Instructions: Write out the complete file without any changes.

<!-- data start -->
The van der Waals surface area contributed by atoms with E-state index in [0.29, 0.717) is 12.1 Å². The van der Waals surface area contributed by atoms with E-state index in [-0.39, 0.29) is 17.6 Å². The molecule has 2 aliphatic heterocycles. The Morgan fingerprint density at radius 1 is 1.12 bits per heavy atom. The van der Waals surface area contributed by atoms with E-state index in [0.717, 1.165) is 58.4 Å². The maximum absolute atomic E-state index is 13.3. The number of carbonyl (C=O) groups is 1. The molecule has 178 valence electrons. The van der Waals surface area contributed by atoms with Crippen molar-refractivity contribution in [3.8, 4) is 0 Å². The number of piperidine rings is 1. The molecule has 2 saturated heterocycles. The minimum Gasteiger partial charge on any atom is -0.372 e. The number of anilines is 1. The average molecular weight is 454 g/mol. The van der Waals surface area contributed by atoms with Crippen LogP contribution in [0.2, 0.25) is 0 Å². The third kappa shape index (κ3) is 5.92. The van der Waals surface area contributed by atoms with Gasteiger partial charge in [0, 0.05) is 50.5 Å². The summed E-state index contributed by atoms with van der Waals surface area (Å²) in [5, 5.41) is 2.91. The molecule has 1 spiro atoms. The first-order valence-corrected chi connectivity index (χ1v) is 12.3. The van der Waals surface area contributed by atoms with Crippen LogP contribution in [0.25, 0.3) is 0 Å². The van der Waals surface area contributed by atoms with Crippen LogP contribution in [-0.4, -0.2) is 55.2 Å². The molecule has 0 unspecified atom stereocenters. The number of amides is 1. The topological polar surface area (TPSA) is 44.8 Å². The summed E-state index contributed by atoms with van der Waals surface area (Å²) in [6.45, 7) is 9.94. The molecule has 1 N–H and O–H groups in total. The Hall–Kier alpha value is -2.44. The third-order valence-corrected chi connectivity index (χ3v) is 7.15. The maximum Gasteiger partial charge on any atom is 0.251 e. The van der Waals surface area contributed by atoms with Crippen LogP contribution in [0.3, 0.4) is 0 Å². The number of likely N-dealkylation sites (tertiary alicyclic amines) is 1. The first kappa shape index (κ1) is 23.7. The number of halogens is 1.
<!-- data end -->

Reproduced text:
The van der Waals surface area contributed by atoms with E-state index in [0.29, 0.717) is 12.1 Å². The van der Waals surface area contributed by atoms with E-state index in [-0.39, 0.29) is 17.6 Å². The molecule has 2 aliphatic heterocycles. The Morgan fingerprint density at radius 1 is 1.12 bits per heavy atom. The van der Waals surface area contributed by atoms with E-state index in [0.717, 1.165) is 58.4 Å². The maximum absolute atomic E-state index is 13.3. The number of carbonyl (C=O) groups is 1. The molecule has 178 valence electrons. The van der Waals surface area contributed by atoms with Crippen molar-refractivity contribution in [3.8, 4) is 0 Å². The number of piperidine rings is 1. The molecule has 2 saturated heterocycles. The minimum Gasteiger partial charge on any atom is -0.372 e. The number of anilines is 1. The average molecular weight is 454 g/mol. The van der Waals surface area contributed by atoms with Crippen LogP contribution in [0.2, 0.25) is 0 Å². The third kappa shape index (κ3) is 5.92. The van der Waals surface area contributed by atoms with Gasteiger partial charge in [0, 0.05) is 50.5 Å². The summed E-state index contributed by atoms with van der Waals surface area (Å²) in [5, 5.41) is 2.91. The molecule has 1 spiro atoms. The first-order valence-corrected chi connectivity index (χ1v) is 12.3. The van der Waals surface area contributed by atoms with Crippen LogP contribution in [0.25, 0.3) is 0 Å². The van der Waals surface area contributed by atoms with Crippen LogP contribution in [-0.4, -0.2) is 55.2 Å². The molecule has 0 unspecified atom stereocenters. The number of amides is 1. The topological polar surface area (TPSA) is 44.8 Å². The summed E-state index contributed by atoms with van der Waals surface area (Å²) in [6.45, 7) is 9.94. The molecule has 1 N–H and O–H groups in total. The Hall–Kier alpha value is -2.44. The third-order valence-corrected chi connectivity index (χ3v) is 7.15. The maximum Gasteiger partial charge on any atom is 0.251 e. The van der Waals surface area contributed by atoms with Crippen LogP contribution in [0.3, 0.4) is 0 Å². The number of likely N-dealkylation sites (tertiary alicyclic amines) is 1. The first kappa shape index (κ1) is 23.7. The number of halogens is 1.